The majority of kettlebell workouts suggest a time frame of around 30 minutes.  What is your opinion on length and goal of a KB workout?
I think 30 minutes is more than enough if you’ve got a plan and you’re focused.  You need to have an idea of what you’re going to do going in, though – not just throw some random exercises together and call it a kettlebell workout.

There are many manufacturers of kettlebells.  What should one look for or stay away from when it comes to making the purchase of a good kettlebell?
Dragon Door ‘bells are my personal favorite – I’ve personally used only four or five different brands, though.  I think, to be honest, it doesn’t make a lot of difference if you’re just doing basic stuff like swings or get ups with your kettlebells, but when you start getting more into kb training and doing cleans and snatches and stuff like that, the quality makes a big difference.  A smoother handle and a more balanced ‘bell makes a lot of difference at that point.  And if you’re a trainer like me and use the kettlebells multiple times per day, the cheap ones with a plastic covering wear down a lot quicker.  So again, it depends on your goals and what you’re planning on doing with the kettlebells.

Cardio is taking a big hit in the fitness world these days.  What is your philosophy about cardio work?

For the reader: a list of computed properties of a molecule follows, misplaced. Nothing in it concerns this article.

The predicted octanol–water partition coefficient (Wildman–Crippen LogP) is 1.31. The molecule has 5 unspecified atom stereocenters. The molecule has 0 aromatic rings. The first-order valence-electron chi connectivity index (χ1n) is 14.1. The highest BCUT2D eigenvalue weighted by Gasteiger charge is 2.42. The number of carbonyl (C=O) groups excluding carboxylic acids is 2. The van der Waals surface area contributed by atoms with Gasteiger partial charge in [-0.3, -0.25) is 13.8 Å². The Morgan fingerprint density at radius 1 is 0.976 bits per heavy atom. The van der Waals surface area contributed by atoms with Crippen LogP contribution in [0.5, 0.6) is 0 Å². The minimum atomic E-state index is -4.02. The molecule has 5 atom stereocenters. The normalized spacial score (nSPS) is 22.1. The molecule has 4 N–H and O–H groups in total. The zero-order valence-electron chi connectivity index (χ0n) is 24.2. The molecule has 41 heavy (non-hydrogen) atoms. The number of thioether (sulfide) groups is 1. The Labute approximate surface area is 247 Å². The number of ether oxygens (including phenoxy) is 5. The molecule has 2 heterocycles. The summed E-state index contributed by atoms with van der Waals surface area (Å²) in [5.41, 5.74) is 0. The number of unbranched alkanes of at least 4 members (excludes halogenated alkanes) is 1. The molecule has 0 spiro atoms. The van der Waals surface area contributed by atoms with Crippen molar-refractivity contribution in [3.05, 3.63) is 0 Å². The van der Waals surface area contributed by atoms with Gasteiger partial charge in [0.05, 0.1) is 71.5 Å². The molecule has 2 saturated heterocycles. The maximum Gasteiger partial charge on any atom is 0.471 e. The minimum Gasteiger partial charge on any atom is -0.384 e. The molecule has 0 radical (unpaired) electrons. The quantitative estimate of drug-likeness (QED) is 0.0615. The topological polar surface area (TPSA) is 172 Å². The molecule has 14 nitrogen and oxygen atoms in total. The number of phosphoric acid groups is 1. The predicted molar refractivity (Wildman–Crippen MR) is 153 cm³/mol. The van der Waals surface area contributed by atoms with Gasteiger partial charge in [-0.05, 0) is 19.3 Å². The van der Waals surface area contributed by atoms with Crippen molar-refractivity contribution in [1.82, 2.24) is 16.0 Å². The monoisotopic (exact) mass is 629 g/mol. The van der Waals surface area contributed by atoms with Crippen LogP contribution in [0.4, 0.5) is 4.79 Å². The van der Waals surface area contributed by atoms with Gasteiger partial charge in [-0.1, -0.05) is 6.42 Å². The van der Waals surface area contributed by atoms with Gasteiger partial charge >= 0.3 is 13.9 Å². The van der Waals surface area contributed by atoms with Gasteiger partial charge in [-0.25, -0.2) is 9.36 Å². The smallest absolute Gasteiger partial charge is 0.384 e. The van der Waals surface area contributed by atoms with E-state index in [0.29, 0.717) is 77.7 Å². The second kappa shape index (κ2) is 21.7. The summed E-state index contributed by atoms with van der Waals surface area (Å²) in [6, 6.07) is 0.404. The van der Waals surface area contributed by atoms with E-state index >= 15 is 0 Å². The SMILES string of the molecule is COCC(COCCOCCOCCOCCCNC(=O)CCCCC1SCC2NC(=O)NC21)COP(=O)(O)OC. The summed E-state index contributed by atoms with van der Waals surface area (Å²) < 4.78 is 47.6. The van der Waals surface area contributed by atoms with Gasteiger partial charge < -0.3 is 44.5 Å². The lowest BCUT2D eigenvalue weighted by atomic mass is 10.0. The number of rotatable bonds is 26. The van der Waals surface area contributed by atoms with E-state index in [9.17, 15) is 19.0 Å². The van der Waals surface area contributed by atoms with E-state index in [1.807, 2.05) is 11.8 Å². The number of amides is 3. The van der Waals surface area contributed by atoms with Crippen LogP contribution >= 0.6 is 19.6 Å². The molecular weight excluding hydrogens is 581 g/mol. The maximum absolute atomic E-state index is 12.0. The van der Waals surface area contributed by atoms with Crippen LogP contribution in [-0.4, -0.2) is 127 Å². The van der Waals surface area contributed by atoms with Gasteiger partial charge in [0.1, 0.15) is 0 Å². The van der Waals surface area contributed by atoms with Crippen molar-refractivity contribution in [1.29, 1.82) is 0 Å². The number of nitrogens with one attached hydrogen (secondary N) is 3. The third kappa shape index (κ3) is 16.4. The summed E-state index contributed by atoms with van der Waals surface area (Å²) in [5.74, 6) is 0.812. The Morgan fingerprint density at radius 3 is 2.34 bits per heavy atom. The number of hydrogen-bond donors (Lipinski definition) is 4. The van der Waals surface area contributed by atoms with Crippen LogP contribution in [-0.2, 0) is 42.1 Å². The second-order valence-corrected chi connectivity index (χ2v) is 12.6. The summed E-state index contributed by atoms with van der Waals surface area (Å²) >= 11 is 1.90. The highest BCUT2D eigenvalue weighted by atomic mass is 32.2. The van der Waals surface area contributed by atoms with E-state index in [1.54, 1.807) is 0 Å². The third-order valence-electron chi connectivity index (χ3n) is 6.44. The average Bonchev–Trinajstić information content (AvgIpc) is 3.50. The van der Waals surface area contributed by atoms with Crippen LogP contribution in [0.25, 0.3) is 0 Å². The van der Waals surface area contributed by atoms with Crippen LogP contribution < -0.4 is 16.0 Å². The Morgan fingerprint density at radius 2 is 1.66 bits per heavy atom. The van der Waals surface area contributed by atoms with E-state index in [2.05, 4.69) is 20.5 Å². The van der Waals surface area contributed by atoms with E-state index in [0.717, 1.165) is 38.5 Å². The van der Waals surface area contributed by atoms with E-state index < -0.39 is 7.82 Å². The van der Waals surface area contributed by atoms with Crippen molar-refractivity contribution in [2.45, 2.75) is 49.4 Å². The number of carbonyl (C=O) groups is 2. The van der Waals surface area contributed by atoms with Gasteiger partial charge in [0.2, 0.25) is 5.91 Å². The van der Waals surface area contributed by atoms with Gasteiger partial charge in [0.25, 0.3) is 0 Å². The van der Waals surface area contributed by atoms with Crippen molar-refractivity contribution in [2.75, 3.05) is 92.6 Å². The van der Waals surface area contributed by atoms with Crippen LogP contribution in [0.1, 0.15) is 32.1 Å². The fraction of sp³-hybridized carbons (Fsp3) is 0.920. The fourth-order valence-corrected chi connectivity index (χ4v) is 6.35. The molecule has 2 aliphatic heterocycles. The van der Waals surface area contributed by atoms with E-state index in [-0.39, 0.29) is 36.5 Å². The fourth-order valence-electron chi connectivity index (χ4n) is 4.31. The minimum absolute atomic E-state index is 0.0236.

Well, to start, I don’t really like the word cardio 🙂  But seriously, I think it again, depends on one’s goals.  For most folks, research shows us that interval cardio is superior to steady state in a lot of ways – for changing body composition, for improving performance – so I think that’s the best approach for 90% of people.  I still think that for endurance athletes, if their sport is long-distance, they need to do at least some of this type of LSD (long slow distance) work in their training.  I know of some people out that are taking things to the extreme and training ultra-distance competitors on almost exclusively interval work, and while I think it’s a novel idea, I don’t think I’m sold on it quite yet.  So unless you’re training for a triathlon or marathon or some type of endurance event, I’d recommend sticking to interval training.  And using kettlbells for that is perfect!

How can a kettlebell be used to bring out your abs?
The cool thing about kettlebell training is that your abs get worked in almost every movement you do with a kettlebell.  So train hard with your kettlebells and focus on your diet and you’ll have abs in no time 🙂
My thanks again to Forest Vance for granting the interview and helping to broaden our knowledge of using kettlebells.  As I mentioned in the last post, Forest is currently offering a special deal.  Check out Forest’s Quick Start Guide if you want great instructional knowledge on using a kettlebell.  The guide, normally $19.95, is now being sold for only $9.95 and he is including some mp3’s along with a bonus workout.  This is a great value and I encourage you to check it out.  My preliminary look at the Guide showed some great info.  Click HERE for more info.  This offer expires THIS Friday, February 5.  I hope you’ll check it out.  Not only is there great info on many kettlebell exercises, there are also some great workouts that Forest has included as well.

Want to win a FREE copy of Forest’s Quick Start Guide?  Simply post a comment or question by this Wednesday at midnight.  Then, on Thursday I’ll announce the randomly drawn winner.